glEnableClientState(GL_COLOR_ARRAY);
   glEnableClientState(GL_TEXTURE_COORD_ARRAY);
}

-(void) addNewSpriteWithCoords:(CGPoint)p {
   CCLOG(@"Add sprite %0.2f x %02.f",p.x,p.y);
   CCSpriteBatchNode *batch = (CCSpriteBatchNode*) [self getChildByTag:kTagBatchNode];
	
   //We have a 64x64 sprite sheet with 4 different 32x32 images.  The following code is
   //just randomly picking one of the images
   int idx = (CCRANDOM_0_1() > .5 ? 0:1);
   int idy = (CCRANDOM_0_1() > .5 ? 0:1);
   CCSprite *sprite = [CCSprite spriteWithBatchNode:batch 
                                rect:CGRectMake(32 * idx,32 * idy,32,32)];
   [batch addChild:sprite];
	
   sprite.position = ccp( p.x, p.y);
	
   // Define the dynamic body.
   //Set up a 1m squared box in the physics world
   b2BodyDef bodyDef;
   bodyDef.type = b2_dynamicBody;

   bodyDef.position.Set(p.x/PTM_RATIO, p.y/PTM_RATIO);
   bodyDef.userData = sprite;
   b2Body *body = world->CreateBody(&bodyDef);
	
   // Define another box shape for our dynamic body.
   b2PolygonShape dynamicBox;
   dynamicBox.SetAsBox(.5f, .5f);//These are mid points for our 1m box
	
   // Define the dynamic body fixture.
   b2FixtureDef fixtureDef;
   fixtureDef.shape = &dynamicBox;	
   fixtureDef.density = 1.0f;
   fixtureDef.friction = 0.3f;
   body->CreateFixture(&fixtureDef);
}



-(void) tick: (ccTime) dt {
   //It is recommended that a fixed time step is used with Box2D for stability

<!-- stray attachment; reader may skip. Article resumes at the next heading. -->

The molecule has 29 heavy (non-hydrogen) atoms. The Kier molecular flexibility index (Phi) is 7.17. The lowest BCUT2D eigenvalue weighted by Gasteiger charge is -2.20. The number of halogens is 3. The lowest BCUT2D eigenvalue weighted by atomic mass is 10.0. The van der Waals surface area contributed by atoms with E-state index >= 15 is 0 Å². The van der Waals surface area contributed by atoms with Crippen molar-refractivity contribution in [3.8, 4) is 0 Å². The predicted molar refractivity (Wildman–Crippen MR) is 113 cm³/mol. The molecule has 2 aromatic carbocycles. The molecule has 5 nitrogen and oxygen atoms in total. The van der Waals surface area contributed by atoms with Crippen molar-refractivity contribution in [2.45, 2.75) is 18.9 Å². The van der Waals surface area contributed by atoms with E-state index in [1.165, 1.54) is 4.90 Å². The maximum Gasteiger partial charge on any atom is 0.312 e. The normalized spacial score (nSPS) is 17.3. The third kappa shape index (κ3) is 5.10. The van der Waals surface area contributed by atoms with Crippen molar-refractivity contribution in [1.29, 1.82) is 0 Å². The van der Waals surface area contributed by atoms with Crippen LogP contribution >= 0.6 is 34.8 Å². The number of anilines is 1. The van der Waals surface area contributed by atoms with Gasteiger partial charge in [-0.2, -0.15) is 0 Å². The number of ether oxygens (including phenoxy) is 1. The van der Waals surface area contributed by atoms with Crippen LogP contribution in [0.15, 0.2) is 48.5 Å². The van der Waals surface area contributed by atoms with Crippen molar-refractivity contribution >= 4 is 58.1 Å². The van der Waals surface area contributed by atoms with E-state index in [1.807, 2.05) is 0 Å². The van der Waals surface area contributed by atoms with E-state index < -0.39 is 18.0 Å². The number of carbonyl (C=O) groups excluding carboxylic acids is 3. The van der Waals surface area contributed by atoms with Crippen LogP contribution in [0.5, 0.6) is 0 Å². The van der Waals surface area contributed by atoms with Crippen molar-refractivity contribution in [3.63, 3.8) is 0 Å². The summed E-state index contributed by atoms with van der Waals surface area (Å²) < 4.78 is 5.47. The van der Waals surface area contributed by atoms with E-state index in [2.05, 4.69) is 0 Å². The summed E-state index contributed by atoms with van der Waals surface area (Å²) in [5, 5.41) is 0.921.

//of the simulation, however, we are using a variable time step here.
   //You need to make an informed choice, the following URL is useful
   //http://gafferongames.com/game-physics/fix-your-timestep/
	
   int32 velocityIterations = 8;
   int32 positionIterations = 1;
	
   // Instruct the world to perform a single step of simulation. It is
   // generally best to keep the time step and iterations fixed.
   world->Step(dt, velocityIterations, positionIterations);

	
   //Iterate over the bodies in the physics world
   for (b2Body* b = world->GetBodyList(); b; b = b->GetNext()) {
      if (b->GetUserData() != NULL) {
         //Synchronize the AtlasSprites position and rotation with the corresponding body
	 CCSprite *myActor = (CCSprite*)b->GetUserData();
	 myActor.position = CGPointMake( b->GetPosition().x * PTM_RATIO, 
                                    b->GetPosition().y * PTM_RATIO);
	 myActor.rotation = -1 * CC_RADIANS_TO_DEGREES(b->GetAngle());
      }	
   }
}

- (void)ccTouchesEnded:(NSSet *)touches withEvent:(UIEvent *)event {
   //Add a new body/atlas sprite at the touched location
   for( UITouch *touch in touches ) {
      CGPoint location = [touch locationInView: [touch view]];
      location = [[CCDirector sharedDirector] convertToGL: location];